Jamie suffered a stroke in 2017 while working from home. Luckily, her   husband, Steve, happened to be home, recognised the F.A.S.T. (Face.Arms.Speech.Time) signs and called triple zero (000) for help. The quick response saved Jamie's life. .Three years on,  Jamie and Steve e created a fundraising page event called The Fitzy’s Fifty, setting themselves a goal to run a 50km Ultra Marathon. Completing the challenge was a huge physical and mental achievement for Jamie and their efforts raised more than $7000 for Stroke Foundation.  

    What prompted you to get involved in fundraising at the Stroke Foundation? 

    As a young, fit and healthy survivor of stroke, I'm passionate about promoting Stroke awareness and the F.A.S.T. message in the hope it might save another life or reduce the impact of stroke through timely treatment. Last year, recognising that the Foundation would be impacted by a lack of organised running events and fundraising opportunities, Steve and I decided to stage our own endurance trail run to raise some funds. We were absolutely blown away by the support. We set out to raise $1,000 initially but finished with over $7,000.  

     

    What do you get personally out of fundraising for the Stroke Foundation?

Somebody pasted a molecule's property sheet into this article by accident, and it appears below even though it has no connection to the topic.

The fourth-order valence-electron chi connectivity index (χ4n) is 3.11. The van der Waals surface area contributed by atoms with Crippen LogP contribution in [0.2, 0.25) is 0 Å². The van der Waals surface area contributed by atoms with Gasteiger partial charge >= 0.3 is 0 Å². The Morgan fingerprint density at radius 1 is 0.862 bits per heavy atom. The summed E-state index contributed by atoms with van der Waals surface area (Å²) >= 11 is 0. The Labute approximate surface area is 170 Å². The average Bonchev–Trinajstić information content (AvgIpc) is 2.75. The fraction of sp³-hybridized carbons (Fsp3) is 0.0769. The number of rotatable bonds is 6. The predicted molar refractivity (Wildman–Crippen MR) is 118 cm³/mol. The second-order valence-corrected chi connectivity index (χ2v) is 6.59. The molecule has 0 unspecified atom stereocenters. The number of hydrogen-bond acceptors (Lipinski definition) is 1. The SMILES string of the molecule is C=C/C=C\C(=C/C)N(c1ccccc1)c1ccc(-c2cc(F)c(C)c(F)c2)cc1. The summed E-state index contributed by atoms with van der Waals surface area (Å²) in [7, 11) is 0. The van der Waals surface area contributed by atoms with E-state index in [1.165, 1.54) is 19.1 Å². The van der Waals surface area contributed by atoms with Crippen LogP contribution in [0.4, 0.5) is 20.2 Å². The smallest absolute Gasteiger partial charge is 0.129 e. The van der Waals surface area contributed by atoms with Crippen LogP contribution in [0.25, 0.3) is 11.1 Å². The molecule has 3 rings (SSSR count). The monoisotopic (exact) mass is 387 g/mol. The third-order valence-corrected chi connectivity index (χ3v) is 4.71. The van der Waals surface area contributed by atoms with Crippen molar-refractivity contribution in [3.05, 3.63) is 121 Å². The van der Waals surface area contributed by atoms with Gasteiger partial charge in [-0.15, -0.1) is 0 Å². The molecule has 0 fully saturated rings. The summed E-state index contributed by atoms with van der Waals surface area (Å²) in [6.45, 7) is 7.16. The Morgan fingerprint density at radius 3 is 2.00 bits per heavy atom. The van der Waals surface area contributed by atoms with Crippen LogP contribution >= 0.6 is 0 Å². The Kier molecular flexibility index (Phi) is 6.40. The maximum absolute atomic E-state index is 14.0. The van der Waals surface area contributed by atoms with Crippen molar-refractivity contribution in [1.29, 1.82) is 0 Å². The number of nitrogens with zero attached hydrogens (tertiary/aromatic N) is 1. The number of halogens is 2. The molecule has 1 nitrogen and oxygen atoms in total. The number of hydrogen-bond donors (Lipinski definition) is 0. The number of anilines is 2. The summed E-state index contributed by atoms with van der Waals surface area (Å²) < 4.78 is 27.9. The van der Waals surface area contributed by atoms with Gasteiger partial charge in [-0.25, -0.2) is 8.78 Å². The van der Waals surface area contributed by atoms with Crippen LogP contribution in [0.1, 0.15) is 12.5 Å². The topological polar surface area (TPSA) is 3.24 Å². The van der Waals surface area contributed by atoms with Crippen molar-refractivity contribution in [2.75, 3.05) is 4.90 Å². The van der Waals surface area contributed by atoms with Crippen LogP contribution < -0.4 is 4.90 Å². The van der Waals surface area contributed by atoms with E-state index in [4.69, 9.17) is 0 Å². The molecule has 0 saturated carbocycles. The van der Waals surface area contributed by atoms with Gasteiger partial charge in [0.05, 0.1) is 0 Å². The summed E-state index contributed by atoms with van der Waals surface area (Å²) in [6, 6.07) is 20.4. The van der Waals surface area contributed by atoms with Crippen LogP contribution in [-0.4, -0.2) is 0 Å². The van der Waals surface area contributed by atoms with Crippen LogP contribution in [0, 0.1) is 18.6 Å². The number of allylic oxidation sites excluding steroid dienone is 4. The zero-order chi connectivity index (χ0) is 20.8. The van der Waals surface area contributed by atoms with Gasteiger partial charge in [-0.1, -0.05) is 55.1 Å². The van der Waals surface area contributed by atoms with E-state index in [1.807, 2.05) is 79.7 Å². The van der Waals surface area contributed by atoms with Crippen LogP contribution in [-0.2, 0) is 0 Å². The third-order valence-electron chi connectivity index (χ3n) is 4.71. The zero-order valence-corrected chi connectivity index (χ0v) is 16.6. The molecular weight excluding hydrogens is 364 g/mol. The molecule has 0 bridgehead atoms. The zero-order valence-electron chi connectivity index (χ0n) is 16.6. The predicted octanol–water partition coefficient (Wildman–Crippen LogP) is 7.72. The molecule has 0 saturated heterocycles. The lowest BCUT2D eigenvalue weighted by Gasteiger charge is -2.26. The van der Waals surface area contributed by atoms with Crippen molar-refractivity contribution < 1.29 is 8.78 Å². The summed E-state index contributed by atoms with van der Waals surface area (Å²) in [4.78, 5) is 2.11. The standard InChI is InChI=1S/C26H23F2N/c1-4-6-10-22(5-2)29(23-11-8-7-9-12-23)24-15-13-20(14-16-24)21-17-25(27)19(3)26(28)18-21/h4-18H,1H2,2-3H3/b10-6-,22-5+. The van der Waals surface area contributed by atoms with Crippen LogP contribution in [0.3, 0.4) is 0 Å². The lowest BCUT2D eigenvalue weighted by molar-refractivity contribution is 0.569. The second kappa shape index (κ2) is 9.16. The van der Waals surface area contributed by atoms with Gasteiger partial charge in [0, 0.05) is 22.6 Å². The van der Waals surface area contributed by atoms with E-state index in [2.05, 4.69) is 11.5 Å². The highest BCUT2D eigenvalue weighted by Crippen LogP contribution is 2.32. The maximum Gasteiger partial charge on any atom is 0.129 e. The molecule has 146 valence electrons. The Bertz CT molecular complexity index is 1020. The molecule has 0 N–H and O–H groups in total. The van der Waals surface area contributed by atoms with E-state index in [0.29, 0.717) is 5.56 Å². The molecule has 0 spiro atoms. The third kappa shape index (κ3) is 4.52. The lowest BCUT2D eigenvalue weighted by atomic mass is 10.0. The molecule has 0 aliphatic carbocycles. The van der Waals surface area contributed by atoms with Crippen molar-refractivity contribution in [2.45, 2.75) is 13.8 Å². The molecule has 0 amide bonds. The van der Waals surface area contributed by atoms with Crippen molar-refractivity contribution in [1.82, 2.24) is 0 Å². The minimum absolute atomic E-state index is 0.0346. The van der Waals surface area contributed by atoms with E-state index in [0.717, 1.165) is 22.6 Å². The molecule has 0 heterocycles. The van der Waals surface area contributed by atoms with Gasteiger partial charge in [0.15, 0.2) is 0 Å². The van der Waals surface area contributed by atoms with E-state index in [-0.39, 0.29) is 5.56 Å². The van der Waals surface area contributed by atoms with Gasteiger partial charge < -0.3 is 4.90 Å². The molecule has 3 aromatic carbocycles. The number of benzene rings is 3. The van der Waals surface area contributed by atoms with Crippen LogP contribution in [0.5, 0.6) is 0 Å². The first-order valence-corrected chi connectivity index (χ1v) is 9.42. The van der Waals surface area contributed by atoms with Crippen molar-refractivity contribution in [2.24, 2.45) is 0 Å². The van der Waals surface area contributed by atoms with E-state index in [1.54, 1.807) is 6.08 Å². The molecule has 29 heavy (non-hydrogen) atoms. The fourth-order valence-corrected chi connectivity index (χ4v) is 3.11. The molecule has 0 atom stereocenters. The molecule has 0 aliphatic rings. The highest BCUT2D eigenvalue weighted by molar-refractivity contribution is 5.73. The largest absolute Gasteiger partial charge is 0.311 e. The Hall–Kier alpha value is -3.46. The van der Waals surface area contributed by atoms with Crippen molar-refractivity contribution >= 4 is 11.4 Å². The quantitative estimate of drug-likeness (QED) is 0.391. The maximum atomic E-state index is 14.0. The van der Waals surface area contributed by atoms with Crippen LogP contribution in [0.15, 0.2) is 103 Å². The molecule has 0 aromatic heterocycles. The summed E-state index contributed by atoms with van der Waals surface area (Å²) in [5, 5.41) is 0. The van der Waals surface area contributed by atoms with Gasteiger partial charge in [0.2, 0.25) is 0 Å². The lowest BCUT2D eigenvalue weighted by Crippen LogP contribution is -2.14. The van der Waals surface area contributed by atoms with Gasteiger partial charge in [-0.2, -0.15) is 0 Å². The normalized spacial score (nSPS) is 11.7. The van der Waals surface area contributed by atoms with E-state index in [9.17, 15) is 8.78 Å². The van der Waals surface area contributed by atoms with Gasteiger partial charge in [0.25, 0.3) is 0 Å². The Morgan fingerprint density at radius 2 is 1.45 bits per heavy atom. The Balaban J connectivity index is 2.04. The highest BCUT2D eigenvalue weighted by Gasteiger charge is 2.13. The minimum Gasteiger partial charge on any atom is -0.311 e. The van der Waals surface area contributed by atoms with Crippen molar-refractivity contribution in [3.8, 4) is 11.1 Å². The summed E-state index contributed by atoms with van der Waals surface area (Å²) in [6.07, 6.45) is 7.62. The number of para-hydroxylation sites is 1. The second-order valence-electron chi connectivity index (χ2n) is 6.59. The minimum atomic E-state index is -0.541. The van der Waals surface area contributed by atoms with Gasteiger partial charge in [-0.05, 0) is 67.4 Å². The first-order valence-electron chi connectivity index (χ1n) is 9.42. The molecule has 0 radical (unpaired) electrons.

It gives me a sense of achievement and giving back. Both my family and I benefited immensely from the assets, resources and support we received from the Stroke Foundation, and as a StrokeSafe Speaker I also see the impact of the educational sessions and community events in spreading the F.A.S.T. message.  

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  • Cody and Jordyn Freeman

    2021 Fundraiser of the Year Award Finalist

    Jordyn and Cody's grandfather (Poppy) suffered a stroke in 2020 and was admitted to a rehabilitation centre in Canberra for recovery. Due to coronavirus (COVID-19) travel restrictions the family were unable to get from Melbourne to Canberra to see him. As a result, Jordyn and…

    Jordyn and Cody's grandfather (Poppy) suffered a stroke in 2020 and was admitted to a rehabilitation centre in Canberra for recovery. Due to coronavirus (COVID-19) travel restrictions the family were unable to get from Melbourne to Canberra to see him. As a result, Jordyn and Cody came up with an idea to show their support to Poppy by committing to covering 666km in 66 days.666km was the distance between them. They covered this distance through running, cycling and walking. 

    What prompted you to get involved in fundraising at the Stroke Foundation?
    We decided we should do something virtually to honour Poppy because we were unable to see him. . We hoped to raise $6,666 for the Stroke Foundation by covering 666km. We managed to achieve all our goals.

    What do you get personally out of fundraising for the Stroke Foundation?